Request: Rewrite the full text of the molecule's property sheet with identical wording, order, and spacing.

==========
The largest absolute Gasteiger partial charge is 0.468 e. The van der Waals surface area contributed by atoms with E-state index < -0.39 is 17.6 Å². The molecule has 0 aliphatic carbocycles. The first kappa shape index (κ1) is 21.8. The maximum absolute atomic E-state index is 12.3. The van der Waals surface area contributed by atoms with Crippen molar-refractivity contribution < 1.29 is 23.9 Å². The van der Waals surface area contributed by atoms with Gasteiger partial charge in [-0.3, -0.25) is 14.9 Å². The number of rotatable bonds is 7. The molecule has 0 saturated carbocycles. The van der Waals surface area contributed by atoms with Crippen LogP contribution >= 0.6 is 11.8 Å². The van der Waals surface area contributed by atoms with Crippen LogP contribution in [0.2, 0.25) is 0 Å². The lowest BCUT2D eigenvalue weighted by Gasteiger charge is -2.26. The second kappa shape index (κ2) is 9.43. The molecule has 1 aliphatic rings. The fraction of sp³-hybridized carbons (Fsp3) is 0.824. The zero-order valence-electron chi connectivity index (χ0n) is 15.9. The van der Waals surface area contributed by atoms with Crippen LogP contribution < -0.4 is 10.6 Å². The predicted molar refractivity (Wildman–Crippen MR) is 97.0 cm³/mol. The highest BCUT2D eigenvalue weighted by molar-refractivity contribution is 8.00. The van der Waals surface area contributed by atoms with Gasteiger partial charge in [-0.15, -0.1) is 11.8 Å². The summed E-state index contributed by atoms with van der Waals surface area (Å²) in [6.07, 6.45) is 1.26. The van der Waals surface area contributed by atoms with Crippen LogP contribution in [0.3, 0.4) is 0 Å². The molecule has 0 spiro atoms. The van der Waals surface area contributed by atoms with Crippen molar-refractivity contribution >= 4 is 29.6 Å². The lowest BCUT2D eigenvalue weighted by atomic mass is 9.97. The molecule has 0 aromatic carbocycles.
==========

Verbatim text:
The largest absolute Gasteiger partial charge is 0.468 e. The van der Waals surface area contributed by atoms with E-state index < -0.39 is 17.6 Å². The molecule has 0 aliphatic carbocycles. The first kappa shape index (κ1) is 21.8. The maximum absolute atomic E-state index is 12.3. The van der Waals surface area contributed by atoms with Crippen molar-refractivity contribution < 1.29 is 23.9 Å². The van der Waals surface area contributed by atoms with Gasteiger partial charge in [-0.3, -0.25) is 14.9 Å². The number of rotatable bonds is 7. The molecule has 0 saturated carbocycles. The van der Waals surface area contributed by atoms with Crippen LogP contribution >= 0.6 is 11.8 Å². The van der Waals surface area contributed by atoms with Crippen LogP contribution in [0.2, 0.25) is 0 Å². The lowest BCUT2D eigenvalue weighted by Gasteiger charge is -2.26. The second kappa shape index (κ2) is 9.43. The molecule has 1 aliphatic rings. The fraction of sp³-hybridized carbons (Fsp3) is 0.824. The zero-order valence-electron chi connectivity index (χ0n) is 15.9. The van der Waals surface area contributed by atoms with Crippen LogP contribution < -0.4 is 10.6 Å². The predicted molar refractivity (Wildman–Crippen MR) is 97.0 cm³/mol. The highest BCUT2D eigenvalue weighted by molar-refractivity contribution is 8.00. The van der Waals surface area contributed by atoms with Gasteiger partial charge in [-0.15, -0.1) is 11.8 Å². The summed E-state index contributed by atoms with van der Waals surface area (Å²) in [6.07, 6.45) is 1.26. The van der Waals surface area contributed by atoms with Crippen LogP contribution in [0.3, 0.4) is 0 Å². The molecule has 0 spiro atoms. The van der Waals surface area contributed by atoms with Crippen molar-refractivity contribution >= 4 is 29.6 Å². The lowest BCUT2D eigenvalue weighted by atomic mass is 9.97. The molecule has 0 aromatic carbocycles.